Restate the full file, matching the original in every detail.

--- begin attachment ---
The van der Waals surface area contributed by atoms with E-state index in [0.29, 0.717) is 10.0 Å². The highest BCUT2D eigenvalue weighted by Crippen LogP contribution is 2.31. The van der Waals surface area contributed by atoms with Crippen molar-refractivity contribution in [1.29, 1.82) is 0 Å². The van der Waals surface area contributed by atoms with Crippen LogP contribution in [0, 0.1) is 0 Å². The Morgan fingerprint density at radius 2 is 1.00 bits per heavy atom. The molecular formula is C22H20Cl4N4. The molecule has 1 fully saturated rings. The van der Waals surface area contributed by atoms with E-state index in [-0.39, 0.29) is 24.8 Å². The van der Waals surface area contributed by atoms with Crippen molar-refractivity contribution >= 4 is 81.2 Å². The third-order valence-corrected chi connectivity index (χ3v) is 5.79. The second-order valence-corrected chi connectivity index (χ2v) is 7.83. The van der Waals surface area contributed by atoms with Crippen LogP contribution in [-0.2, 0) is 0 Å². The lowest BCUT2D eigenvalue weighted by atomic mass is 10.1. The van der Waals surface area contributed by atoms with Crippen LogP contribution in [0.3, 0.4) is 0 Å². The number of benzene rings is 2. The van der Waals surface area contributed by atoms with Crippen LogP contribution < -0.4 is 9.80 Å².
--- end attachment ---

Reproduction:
The van der Waals surface area contributed by atoms with E-state index in [0.29, 0.717) is 10.0 Å². The highest BCUT2D eigenvalue weighted by Crippen LogP contribution is 2.31. The van der Waals surface area contributed by atoms with Crippen molar-refractivity contribution in [1.29, 1.82) is 0 Å². The van der Waals surface area contributed by atoms with Crippen LogP contribution in [0, 0.1) is 0 Å². The Morgan fingerprint density at radius 2 is 1.00 bits per heavy atom. The molecular formula is C22H20Cl4N4. The molecule has 1 fully saturated rings. The van der Waals surface area contributed by atoms with E-state index in [-0.39, 0.29) is 24.8 Å². The van der Waals surface area contributed by atoms with Crippen molar-refractivity contribution >= 4 is 81.2 Å². The third-order valence-corrected chi connectivity index (χ3v) is 5.79. The second-order valence-corrected chi connectivity index (χ2v) is 7.83. The van der Waals surface area contributed by atoms with Crippen LogP contribution in [-0.2, 0) is 0 Å². The lowest BCUT2D eigenvalue weighted by atomic mass is 10.1. The van der Waals surface area contributed by atoms with Crippen LogP contribution in [0.3, 0.4) is 0 Å². The number of benzene rings is 2. The van der Waals surface area contributed by atoms with Crippen LogP contribution < -0.4 is 9.80 Å².